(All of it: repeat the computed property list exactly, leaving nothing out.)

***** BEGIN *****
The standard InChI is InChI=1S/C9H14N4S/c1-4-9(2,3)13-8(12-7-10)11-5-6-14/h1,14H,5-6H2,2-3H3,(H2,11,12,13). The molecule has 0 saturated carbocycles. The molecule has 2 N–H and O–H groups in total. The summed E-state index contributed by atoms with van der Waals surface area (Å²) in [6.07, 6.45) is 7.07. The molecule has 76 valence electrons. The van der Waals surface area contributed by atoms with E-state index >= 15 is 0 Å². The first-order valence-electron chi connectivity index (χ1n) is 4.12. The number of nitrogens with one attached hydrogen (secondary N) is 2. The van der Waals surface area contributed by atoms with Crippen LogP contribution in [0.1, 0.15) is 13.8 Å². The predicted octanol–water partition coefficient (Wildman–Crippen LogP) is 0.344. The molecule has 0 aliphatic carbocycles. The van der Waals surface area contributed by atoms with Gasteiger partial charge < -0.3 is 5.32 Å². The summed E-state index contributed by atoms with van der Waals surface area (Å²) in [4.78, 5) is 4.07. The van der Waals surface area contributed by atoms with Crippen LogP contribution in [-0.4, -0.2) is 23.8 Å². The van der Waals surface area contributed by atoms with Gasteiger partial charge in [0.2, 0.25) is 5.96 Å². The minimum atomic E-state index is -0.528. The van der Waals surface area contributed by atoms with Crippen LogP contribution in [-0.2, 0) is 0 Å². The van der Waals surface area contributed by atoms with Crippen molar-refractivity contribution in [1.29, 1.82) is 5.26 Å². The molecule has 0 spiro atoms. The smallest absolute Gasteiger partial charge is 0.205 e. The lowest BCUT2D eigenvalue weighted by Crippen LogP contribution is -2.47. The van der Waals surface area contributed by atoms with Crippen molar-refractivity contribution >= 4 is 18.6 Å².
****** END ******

The standard InChI is InChI=1S/C9H14N4S/c1-4-9(2,3)13-8(12-7-10)11-5-6-14/h1,14H,5-6H2,2-3H3,(H2,11,12,13). The molecule has 0 saturated carbocycles. The molecule has 2 N–H and O–H groups in total. The summed E-state index contributed by atoms with van der Waals surface area (Å²) in [6.07, 6.45) is 7.07. The molecule has 76 valence electrons. The van der Waals surface area contributed by atoms with E-state index >= 15 is 0 Å². The first-order valence-electron chi connectivity index (χ1n) is 4.12. The number of nitrogens with one attached hydrogen (secondary N) is 2. The van der Waals surface area contributed by atoms with Crippen LogP contribution in [0.1, 0.15) is 13.8 Å². The predicted octanol–water partition coefficient (Wildman–Crippen LogP) is 0.344. The molecule has 0 aliphatic carbocycles. The van der Waals surface area contributed by atoms with Gasteiger partial charge < -0.3 is 5.32 Å². The summed E-state index contributed by atoms with van der Waals surface area (Å²) in [4.78, 5) is 4.07. The van der Waals surface area contributed by atoms with Crippen LogP contribution in [-0.4, -0.2) is 23.8 Å². The van der Waals surface area contributed by atoms with Gasteiger partial charge in [0.2, 0.25) is 5.96 Å². The minimum atomic E-state index is -0.528. The van der Waals surface area contributed by atoms with Crippen LogP contribution in [-0.2, 0) is 0 Å². The van der Waals surface area contributed by atoms with Crippen molar-refractivity contribution in [1.29, 1.82) is 5.26 Å². The molecule has 0 spiro atoms. The smallest absolute Gasteiger partial charge is 0.205 e. The lowest BCUT2D eigenvalue weighted by Crippen LogP contribution is -2.47. The van der Waals surface area contributed by atoms with Crippen molar-refractivity contribution >= 4 is 18.6 Å².